A state revenue crunch that forced Treasury officials earlier this month to announce a spending and hiring freeze is now forcing Gov. Phil Murphy’s administration to hold back aid that New Jersey hospitals receive from the state for services they must provide to uninsured residents and to help train the next generation of healthcare providers.
Payments for what’s known as charity care normally go out to hospitals in mid-June but are being delayed this month as the state tries to keep a positive balance in the budget’s General Fund, state officials said yesterday.
Other funds provided to hospitals to support graduate-medical education are also being held back as legislative leaders have thus far failed to enact the Murphy’s administration plan to ease the revenue squeeze, which is rooted in the underperformance of some of the state’s major revenue streams and in how the budget itself is structured.
With Murphy and legislative leaders in the middle of broadthat involve his for the 2019 fiscal year, it’s unclear when the spending hold could be lifted.
“We have a serious structural imbalance right now,” Treasury spokeswoman Jennifer Sciortino said yesterday.
In New Jersey, charity care is allocated to hospitals based on uncompensated care, or services hospitals provide to uninsured or underinsured residents, and the number of Medicaid patients they treat. The current state budget calls for about $250 million — half from federal sources — to be distributed throughout the fiscal year, which ends on June 30; another $218 million is included for graduate-medical education (GME).
Cathy Bennett, president and CEO of the New Jersey Hospital Association, which represents the 70 acute-care facilities that collect charity care — 43 of which also depend on GME — said members were “concerned and disappointed” by the news, which they received from Department of Health Commissioner Dr. Shereef Elnahal in a conference call yesterday. But these facilities will continue to treat patients regardless of their ability to pay, as required by law, and train future doctors, she said.
“We will continue to partner with the Administration to focus on the well-being of the most vulnerable New Jerseyans and to improve the health of all residents in our state, but we need to have their follow through on Governor Murphy’s commitment to ‘closing gaps in the access to care,’” said Bennett, who served as DOH commissioner until November.
The Murphy administration has been warning lawmakers for months the state could face problems covering bills at the end of the fiscal year since revenue from the largest source of tax collections —income tax — cannot be used for any other purpose but providing property-tax relief. The budget crunch comes as other major revenue sources that generally aren’t restricted, like the sales tax and corporate-business tax, have been falling short of the original projections that former Gov. Chris Christie’s administration made around this time last year.
A package of tax cuts enacted by Christie and lawmakers in 2016, including a reduction of the sales tax and a phaseout of the estate tax, have only made things worse, as spending wasn’t cut to offset those tax cuts. The state also decided to dedicate revenue from the state Lottery to address funding problems that plague the public-employee pension system, taking more money away from the General Fund.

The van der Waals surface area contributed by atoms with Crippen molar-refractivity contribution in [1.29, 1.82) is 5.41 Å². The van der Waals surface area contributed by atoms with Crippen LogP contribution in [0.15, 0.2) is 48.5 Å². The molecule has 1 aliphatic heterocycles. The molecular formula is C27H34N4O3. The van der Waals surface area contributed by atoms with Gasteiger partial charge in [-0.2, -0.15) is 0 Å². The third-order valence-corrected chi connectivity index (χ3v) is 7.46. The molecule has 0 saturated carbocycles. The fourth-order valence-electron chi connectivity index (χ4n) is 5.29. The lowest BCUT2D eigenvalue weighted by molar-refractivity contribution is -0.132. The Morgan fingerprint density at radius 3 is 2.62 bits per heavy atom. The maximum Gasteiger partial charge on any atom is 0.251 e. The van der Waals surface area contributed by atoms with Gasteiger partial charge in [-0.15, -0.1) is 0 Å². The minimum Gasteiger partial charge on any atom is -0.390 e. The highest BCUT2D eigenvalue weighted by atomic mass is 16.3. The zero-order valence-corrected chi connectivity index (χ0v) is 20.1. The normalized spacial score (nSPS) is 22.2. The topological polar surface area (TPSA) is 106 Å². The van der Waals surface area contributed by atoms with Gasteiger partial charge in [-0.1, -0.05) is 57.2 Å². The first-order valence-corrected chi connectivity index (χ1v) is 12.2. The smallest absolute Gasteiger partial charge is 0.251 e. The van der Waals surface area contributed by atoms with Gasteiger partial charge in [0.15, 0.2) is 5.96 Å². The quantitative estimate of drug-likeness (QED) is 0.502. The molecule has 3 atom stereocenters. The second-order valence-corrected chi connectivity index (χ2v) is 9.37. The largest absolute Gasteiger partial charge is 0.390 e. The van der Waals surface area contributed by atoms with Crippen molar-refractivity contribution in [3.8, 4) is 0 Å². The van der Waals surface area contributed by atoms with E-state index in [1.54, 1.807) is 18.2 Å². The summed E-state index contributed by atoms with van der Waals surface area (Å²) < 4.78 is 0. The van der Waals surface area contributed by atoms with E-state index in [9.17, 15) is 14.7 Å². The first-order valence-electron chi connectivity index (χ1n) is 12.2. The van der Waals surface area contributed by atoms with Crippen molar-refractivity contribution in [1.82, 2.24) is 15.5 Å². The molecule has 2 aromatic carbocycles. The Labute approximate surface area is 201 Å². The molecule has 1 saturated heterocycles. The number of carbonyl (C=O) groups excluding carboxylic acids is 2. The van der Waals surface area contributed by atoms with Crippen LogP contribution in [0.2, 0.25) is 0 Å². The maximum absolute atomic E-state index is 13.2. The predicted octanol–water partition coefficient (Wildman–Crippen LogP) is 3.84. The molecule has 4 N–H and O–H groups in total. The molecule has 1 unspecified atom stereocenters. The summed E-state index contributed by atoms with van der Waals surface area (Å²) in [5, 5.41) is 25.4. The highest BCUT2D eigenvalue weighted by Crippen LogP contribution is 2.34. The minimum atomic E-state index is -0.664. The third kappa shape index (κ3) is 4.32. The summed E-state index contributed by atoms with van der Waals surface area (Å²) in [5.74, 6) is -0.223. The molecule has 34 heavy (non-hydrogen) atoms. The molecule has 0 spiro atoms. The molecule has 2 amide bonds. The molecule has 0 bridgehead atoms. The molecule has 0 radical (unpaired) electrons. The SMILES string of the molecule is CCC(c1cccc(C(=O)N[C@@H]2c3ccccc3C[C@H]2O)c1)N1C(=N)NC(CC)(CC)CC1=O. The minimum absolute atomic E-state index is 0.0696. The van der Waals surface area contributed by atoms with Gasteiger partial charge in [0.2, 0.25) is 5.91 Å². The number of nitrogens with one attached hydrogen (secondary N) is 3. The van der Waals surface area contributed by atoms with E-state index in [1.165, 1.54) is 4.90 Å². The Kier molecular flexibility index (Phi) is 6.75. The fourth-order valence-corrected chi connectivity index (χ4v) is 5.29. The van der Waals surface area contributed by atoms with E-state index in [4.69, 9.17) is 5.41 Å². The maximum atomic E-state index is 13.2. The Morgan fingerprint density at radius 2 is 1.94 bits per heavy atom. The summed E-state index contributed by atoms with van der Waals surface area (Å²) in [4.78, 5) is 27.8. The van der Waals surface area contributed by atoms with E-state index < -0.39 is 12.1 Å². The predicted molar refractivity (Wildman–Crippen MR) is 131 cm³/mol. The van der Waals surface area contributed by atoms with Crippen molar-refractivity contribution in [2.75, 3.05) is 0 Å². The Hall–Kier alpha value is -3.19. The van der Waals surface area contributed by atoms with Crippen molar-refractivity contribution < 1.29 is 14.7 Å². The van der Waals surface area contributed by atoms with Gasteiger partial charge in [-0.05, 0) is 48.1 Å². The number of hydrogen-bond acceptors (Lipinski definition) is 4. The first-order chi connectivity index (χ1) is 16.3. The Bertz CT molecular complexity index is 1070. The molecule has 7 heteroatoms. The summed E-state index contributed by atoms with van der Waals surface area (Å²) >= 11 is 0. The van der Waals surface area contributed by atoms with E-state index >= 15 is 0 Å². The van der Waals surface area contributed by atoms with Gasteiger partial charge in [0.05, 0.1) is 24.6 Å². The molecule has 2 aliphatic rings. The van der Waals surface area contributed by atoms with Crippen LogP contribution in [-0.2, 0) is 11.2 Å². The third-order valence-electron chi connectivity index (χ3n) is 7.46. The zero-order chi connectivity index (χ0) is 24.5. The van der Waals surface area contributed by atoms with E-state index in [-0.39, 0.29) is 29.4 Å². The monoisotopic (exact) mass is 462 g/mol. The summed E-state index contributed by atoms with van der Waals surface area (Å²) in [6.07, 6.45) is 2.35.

Those policy decisions have forced the Murphy administration, which took over from Christie in January, to scramble to pay any bills not eligible to be covered by the income tax — including the funding for hospitals and graduate-medical education. Treasury also ordered departments toon June 1, citing the same reason.
Department of Health spokeswoman Dawn Thomas said yesterday the Murphy administration has been raising concerns about the revenue crunch since the governor delivered his fiscal 2019 budget address in mid-March.
“The Treasurer and the Office of Management and Budget have informed the Department of Health that the State will have to delay Charity Care and GME payments normally scheduled for distribution in mid-June,” she said. “It is our hope to make these payments in a timely manner, but the timing for distribution will be dependent on the ongoing annual budget process.”
Treasury’sin the short-term centers on $788.5 million in so-called energy tax receipts that utility companies pay and that are sent directly to municipalities to fund property-tax relief. To give the General Fund some breathing room, those funds would be shifted out of an “off-budget” account and into the General Fund, since the municipal property-tax relief is eligible to be covered with revenue from the income tax, which is booming. The administration’s long-term plan is to reverse the 2016 sales-tax cut, which reduced the rate from 7 percent to 6.625 percent in two phases.
But everything related to the state budget, both for the remainder of the current fiscal year and the one that begins on July 1, is currently tied up in the budget discussions involving legislative leaders and Murphy as lawmakers have so far been reluctant to embrace the governor’s call for higher taxes.
“Until we resolve the issue of bringing Energy Tax Receipts on budget we must examine all spending out of the General Fund for June and prioritize what absolutely needs to be paid,” Sciortino said. “The shifting of these funds is a critically necessary accounting change that should be separate and aside from any budget negotiations.”